The present invention, as mentioned above, provides a control circuit for absorption-type refrigerators in which variations of mains voltage as well as changes in ambient temperature are substantially compensated, operation of the absorption-type refrigerator being possible in its optimum operating range despite wide variations in mains voltage and/or ambient temperature.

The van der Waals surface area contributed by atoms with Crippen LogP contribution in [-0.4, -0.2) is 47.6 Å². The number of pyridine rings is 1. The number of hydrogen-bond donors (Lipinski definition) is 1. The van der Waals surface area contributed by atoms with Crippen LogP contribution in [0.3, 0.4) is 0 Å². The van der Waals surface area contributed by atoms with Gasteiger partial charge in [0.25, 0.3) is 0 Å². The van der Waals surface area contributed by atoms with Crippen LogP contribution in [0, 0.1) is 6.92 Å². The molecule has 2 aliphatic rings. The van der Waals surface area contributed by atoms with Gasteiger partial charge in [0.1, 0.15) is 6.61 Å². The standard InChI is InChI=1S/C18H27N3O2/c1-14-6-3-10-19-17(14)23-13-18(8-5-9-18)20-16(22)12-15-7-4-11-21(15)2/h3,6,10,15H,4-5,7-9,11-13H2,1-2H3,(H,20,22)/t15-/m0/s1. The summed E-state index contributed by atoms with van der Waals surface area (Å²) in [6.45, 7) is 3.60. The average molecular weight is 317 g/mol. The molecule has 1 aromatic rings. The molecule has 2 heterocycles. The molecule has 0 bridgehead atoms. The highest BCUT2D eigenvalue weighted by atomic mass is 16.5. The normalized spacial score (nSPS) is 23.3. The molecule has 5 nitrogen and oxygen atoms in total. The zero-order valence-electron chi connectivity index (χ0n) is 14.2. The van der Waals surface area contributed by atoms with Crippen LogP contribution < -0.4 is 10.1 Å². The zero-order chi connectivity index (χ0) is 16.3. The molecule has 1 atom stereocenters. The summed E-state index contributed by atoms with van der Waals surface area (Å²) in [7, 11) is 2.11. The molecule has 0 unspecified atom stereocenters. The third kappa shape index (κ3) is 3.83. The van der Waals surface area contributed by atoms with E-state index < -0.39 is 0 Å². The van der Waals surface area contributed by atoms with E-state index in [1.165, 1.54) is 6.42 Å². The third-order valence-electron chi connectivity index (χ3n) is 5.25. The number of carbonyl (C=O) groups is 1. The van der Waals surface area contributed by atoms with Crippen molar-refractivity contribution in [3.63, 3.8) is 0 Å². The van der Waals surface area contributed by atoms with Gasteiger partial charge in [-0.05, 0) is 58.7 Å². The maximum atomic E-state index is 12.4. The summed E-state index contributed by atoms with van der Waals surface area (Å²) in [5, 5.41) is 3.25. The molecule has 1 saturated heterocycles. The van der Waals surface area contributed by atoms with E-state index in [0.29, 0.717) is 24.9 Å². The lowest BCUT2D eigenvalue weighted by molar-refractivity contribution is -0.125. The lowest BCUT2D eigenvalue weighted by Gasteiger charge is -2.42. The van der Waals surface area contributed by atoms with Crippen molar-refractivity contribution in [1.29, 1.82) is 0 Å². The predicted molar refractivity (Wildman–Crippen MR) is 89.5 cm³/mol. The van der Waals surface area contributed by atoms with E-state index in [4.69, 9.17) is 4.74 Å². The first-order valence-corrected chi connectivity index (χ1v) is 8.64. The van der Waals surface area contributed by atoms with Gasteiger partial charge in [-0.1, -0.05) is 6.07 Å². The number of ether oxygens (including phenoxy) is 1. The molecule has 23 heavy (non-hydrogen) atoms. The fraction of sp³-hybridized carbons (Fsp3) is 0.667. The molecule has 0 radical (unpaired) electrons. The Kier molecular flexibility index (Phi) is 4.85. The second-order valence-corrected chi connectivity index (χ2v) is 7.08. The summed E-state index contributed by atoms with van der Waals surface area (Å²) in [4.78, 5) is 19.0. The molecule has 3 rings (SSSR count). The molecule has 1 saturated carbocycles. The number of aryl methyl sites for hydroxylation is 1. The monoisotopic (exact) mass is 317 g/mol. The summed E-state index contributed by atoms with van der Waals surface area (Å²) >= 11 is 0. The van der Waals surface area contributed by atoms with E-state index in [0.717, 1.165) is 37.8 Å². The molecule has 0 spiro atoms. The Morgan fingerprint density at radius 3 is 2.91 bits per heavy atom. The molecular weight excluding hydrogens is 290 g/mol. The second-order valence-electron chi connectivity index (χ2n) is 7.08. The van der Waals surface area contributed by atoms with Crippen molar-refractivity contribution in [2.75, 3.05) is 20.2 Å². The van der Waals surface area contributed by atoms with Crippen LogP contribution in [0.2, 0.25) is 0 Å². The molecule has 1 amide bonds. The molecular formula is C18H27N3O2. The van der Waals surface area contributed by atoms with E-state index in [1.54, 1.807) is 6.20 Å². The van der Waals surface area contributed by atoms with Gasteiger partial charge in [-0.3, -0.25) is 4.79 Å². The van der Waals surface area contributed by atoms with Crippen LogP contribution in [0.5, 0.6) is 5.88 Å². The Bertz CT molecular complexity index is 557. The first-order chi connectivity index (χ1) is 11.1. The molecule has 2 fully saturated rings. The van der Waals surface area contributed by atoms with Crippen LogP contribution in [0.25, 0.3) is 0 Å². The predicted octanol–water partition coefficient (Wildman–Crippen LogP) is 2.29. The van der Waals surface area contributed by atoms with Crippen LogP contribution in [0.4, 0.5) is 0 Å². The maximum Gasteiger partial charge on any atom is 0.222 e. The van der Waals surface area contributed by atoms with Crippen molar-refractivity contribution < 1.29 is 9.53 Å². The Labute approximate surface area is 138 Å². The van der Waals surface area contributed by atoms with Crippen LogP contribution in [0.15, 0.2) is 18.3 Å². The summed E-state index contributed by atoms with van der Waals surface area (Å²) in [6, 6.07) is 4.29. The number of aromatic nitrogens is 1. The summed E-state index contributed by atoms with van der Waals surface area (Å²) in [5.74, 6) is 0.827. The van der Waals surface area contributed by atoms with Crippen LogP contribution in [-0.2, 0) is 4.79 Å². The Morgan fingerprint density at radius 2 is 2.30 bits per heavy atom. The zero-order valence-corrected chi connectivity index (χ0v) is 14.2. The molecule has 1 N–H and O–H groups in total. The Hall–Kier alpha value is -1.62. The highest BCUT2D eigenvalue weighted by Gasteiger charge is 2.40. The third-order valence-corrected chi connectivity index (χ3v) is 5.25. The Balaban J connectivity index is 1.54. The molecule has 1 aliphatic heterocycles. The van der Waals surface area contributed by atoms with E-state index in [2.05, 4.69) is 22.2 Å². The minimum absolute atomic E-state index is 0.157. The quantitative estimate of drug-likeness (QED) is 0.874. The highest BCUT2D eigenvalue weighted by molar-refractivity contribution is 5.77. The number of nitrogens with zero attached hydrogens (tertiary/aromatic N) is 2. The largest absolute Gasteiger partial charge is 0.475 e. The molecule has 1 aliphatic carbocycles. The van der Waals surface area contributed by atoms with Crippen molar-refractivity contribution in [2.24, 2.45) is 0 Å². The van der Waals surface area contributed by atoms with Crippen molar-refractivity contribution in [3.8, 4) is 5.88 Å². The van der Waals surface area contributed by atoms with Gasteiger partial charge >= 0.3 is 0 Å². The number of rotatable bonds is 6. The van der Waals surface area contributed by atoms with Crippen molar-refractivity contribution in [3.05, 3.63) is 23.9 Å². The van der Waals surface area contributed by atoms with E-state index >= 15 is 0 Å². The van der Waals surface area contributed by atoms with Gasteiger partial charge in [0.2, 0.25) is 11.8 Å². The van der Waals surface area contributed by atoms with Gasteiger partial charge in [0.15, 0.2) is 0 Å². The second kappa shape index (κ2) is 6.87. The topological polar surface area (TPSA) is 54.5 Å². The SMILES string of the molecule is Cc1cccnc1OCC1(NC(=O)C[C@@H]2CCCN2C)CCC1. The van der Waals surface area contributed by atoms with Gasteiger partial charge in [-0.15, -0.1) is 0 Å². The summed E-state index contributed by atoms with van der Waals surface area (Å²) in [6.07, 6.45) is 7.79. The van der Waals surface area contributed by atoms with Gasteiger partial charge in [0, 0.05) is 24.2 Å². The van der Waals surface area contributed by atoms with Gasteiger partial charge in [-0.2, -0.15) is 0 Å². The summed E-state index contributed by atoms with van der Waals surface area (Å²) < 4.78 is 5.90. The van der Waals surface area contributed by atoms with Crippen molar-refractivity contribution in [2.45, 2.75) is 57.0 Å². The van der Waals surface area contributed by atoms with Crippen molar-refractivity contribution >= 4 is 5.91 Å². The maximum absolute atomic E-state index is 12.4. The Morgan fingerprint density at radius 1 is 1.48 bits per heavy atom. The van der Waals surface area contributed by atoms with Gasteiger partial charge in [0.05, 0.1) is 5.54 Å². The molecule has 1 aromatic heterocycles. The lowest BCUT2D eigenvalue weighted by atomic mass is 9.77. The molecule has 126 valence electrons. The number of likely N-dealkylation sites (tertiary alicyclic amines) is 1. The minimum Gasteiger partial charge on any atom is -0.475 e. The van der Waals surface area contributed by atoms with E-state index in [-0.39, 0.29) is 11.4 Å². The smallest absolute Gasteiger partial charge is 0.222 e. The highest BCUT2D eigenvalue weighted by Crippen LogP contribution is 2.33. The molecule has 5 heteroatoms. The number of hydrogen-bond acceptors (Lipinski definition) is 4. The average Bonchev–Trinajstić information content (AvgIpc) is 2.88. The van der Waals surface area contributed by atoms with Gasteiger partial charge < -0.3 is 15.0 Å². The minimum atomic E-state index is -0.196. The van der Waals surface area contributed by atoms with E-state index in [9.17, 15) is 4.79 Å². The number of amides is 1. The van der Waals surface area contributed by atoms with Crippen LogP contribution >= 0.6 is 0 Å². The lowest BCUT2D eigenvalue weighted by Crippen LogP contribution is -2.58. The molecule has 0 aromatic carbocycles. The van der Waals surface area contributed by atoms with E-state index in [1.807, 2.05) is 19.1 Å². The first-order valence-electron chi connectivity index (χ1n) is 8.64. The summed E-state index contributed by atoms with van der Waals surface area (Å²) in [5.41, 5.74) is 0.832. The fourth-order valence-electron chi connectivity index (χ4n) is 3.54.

As illustrated in FIG. 2 the electronic control circuit for absorption-type refrigerators is connected to control the load, i.e., the heating unit 1 of the refrigerator and includes a semiconductor switching circuit 2a and 2b connected in series with the heating unit 1. The switching circuit 2a and 2b, as shown in FIG. 2, is formed by two thyristors connected in parallel opposition. It is to be understood that other types of switching circuits could as readily be used. The switching circuit 2a and 2b is of the pulse-controlled phase interruption type. A first temperature sensor 5, preferably a thermistor, is operatively arranged to sense the ambient temperature. The cooling chamber temperature is sensed by a second temperature sensor 6, preferably also a thermistor. A trigger control circuit 3 and an interval control circuit 4 are respectively coupled to the temperature sensors 5 and 6. A biasing resistor 7 is connected in series with the heating unit 1 and to one side of the voltage mains. A rated value generator 8, which may comprise a settable variable impedance, is coupled to an input of the interval control circuit 4.